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Glacial Geology in the Field

Mary Savina Carleton College msavina@carleton.edu
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This material was originally developed as part of the Carleton College Teaching Activity Collection
through its collaboration with the SERC Pedagogic Service.


Where did the glaciers come from? In how many ways can glacial sediments be deposited? What do the sedimentary records of glaciation tell us about the source and processes of glaciers?

Used this activity? Share your experiences and modifications

Learning Goals


  • Become aware of the complexity of glacial depositional processes
  • Determine the provenance of glacial sediments


  • Outcrop observation
  • Description of sedimentary deposits
  • Stratigraphic column

Context for Use

This field lab works well with several content areas of an introductory geoscience course: climate change, surface processes (glaciation and rivers), formation of sedimentary rocks.

  • For courses focused on earth history, glacial geology may be the final major field lab piece in the regional history of the area. Thus it connects with the field lab Assembling a Geologic History.
  • For courses focused on earth system science, a glacial geology field lab is a graphic reminder of how differently the earth surface appears in glacial periods than now. The lab can be integrated into the sections of the course that deal with historic climate changes (Little Ice Age, advance of Alpine glaciers) as well as long geologic ice age periods.
  • For courses focused on earth resources, students can consider the economic uses of sand and gravel, commonly acquired from glacial deposits.

Minimum time required is two to three hours, depending on the complexity of the exposures and the number of tasks for the students.

Equipment needed:
  • For all work in gravel pits: hard hats and boots, glasses rather than contact lenses (and consider further eye protection).
  • For stratigraphic descriptions of glacial material: shovel, trowel, cloth tape and nail.
  • For measuring directional indicators (oriented pebbles, scratches on bedrock, etc.): compass and calipers (to locate pencil-shaped grains).
  • For determining provenance (origin of glacial materials): hand lens, rock identification chart, shovel.

Teaching Materials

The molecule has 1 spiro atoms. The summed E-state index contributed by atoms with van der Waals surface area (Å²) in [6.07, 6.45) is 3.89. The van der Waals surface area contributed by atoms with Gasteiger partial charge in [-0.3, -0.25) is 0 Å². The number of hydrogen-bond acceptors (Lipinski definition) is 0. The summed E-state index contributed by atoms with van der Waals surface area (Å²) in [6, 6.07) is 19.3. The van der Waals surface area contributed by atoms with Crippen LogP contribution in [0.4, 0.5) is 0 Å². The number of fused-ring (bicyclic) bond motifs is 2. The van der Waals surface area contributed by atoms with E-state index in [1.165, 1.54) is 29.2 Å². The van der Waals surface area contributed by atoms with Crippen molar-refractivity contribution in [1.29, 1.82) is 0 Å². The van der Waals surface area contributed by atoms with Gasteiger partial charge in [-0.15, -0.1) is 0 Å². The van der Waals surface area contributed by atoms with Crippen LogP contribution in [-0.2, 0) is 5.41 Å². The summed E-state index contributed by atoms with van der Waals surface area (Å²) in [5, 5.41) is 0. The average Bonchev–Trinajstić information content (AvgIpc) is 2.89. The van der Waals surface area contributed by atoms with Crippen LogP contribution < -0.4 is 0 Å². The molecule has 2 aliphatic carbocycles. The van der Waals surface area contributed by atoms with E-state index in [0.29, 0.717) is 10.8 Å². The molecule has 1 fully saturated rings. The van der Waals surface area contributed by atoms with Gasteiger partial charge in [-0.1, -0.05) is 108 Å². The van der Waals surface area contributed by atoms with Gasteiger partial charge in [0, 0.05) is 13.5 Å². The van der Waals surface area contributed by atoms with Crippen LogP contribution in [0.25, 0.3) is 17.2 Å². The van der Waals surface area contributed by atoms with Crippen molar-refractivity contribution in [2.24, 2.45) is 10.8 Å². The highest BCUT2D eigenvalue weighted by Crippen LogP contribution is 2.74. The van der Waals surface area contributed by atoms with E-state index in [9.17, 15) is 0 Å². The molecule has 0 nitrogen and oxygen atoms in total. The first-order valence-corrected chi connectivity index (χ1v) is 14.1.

Teaching materials might include the following:

  • Description of how to do a pebble count and a form for recording these data.
  • Description of how to measure pebble orientation in situ (to determine transport direction in some kinds of tills)
  • Description of how to measure a stratigraphic section

Follow this link (Acrobat (PDF) 115kB Mar11 04) to a sample glacial geology lab handout from Carleton College.

Teaching Notes and Tips

This lab can focus on either or both of two subjects: 1) glacial provenance (based on the rock types in the glacial material) and 2) depositional environment of the glacial material (based on observations of sedimentary beds and stratigraphy).

Students need some background in rock identification to solve a provenance problem. In addition, a rock type that may not be particularly abundant or obvious often identifies the glacial provenance. For instance, in southern Minnesota, all the glacial sediments have granite, metamorphic rocks (including greenstone) and carbonates. Those from northwest Minnesota have fragments of Pierre Shale (and mainly small fragments, at that) and those from northeast Minnesota have fragments of vesicular basalt, red sandstone, and a few other distinctive rocks from the Lake Superior Basin. However, you can turn such complexities into "teaching and learning moments" for the students.

Depending on the particular exposure or gravel pit, you and the students may be describing till, ice-contact stratified drift (for instance, in a kame), and/or outwash. Various layers may be clast-supported or matrix-supported, laminated or not, deformed or undeformed by glacial movement and ice melting, and of various grain sizes. The variety adds levels of interest and also complexity. You may want to direct students to particular locations to begin their observations.

This is a good lab to work on sketching of geologic features, as the layering and varying grain sizes of glacial materials are obvious from a distance. For detailed stratigraphic descriptions, you may want to recommend that students tackle a meter or two at most, depending on the length of the lab.

Slopes in gravel pits are inherently unstable and students should be cautioned not to climb on vertical slopes that are currently being mined. If the pit is inactive, students will be able to climb up slumped deposits and carefully excavate fresh sections adjacent to those slumps for description. In all cases, students climbing on gravel pit slopes need to be aware of others above and below them. Consider bringing hardhats for students (and you) to wear.


The assessment method chosen will depend on the particular purposes of the field lab and the course. You may ask students to include copies of their pebble counts, stratigraphic sections, sketches and other observations. In a lab report, students can be asked to interpret the provenance and the depositional environment of the glacial sediments. If you've had groups of students study different parts of an exposure, each group could present its results orally.

You can also devise exam questions based on the field lab activities.

References and Resources